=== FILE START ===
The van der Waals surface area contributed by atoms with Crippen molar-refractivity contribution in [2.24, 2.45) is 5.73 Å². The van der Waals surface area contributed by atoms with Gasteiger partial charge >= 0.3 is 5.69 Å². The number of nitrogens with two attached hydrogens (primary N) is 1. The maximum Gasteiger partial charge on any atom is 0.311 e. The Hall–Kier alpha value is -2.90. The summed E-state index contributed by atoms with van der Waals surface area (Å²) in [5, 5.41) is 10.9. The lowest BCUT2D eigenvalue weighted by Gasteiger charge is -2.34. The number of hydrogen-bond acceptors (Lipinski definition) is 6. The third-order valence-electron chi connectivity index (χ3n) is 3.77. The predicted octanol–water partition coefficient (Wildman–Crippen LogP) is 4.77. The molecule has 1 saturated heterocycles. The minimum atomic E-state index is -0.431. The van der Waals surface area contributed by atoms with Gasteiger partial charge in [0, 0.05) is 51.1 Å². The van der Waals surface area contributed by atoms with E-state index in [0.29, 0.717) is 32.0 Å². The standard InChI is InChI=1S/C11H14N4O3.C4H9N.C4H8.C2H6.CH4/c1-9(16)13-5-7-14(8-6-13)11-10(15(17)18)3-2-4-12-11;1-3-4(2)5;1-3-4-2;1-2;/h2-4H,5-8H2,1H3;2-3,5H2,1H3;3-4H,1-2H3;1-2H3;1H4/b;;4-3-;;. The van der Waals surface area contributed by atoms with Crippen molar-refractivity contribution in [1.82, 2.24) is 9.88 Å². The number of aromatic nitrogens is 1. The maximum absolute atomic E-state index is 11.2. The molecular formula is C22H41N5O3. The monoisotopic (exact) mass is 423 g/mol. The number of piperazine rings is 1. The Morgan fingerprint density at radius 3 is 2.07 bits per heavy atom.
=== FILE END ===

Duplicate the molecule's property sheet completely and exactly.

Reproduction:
The van der Waals surface area contributed by atoms with Crippen molar-refractivity contribution in [2.24, 2.45) is 5.73 Å². The van der Waals surface area contributed by atoms with Gasteiger partial charge >= 0.3 is 5.69 Å². The number of nitrogens with two attached hydrogens (primary N) is 1. The maximum Gasteiger partial charge on any atom is 0.311 e. The Hall–Kier alpha value is -2.90. The summed E-state index contributed by atoms with van der Waals surface area (Å²) in [5, 5.41) is 10.9. The lowest BCUT2D eigenvalue weighted by Gasteiger charge is -2.34. The number of hydrogen-bond acceptors (Lipinski definition) is 6. The third-order valence-electron chi connectivity index (χ3n) is 3.77. The predicted octanol–water partition coefficient (Wildman–Crippen LogP) is 4.77. The molecule has 1 saturated heterocycles. The minimum atomic E-state index is -0.431. The van der Waals surface area contributed by atoms with Gasteiger partial charge in [0, 0.05) is 51.1 Å². The van der Waals surface area contributed by atoms with E-state index in [0.29, 0.717) is 32.0 Å². The standard InChI is InChI=1S/C11H14N4O3.C4H9N.C4H8.C2H6.CH4/c1-9(16)13-5-7-14(8-6-13)11-10(15(17)18)3-2-4-12-11;1-3-4(2)5;1-3-4-2;1-2;/h2-4H,5-8H2,1H3;2-3,5H2,1H3;3-4H,1-2H3;1-2H3;1H4/b;;4-3-;;. The van der Waals surface area contributed by atoms with Crippen molar-refractivity contribution in [1.82, 2.24) is 9.88 Å². The number of aromatic nitrogens is 1. The maximum absolute atomic E-state index is 11.2. The molecular formula is C22H41N5O3. The monoisotopic (exact) mass is 423 g/mol. The number of piperazine rings is 1. The Morgan fingerprint density at radius 3 is 2.07 bits per heavy atom.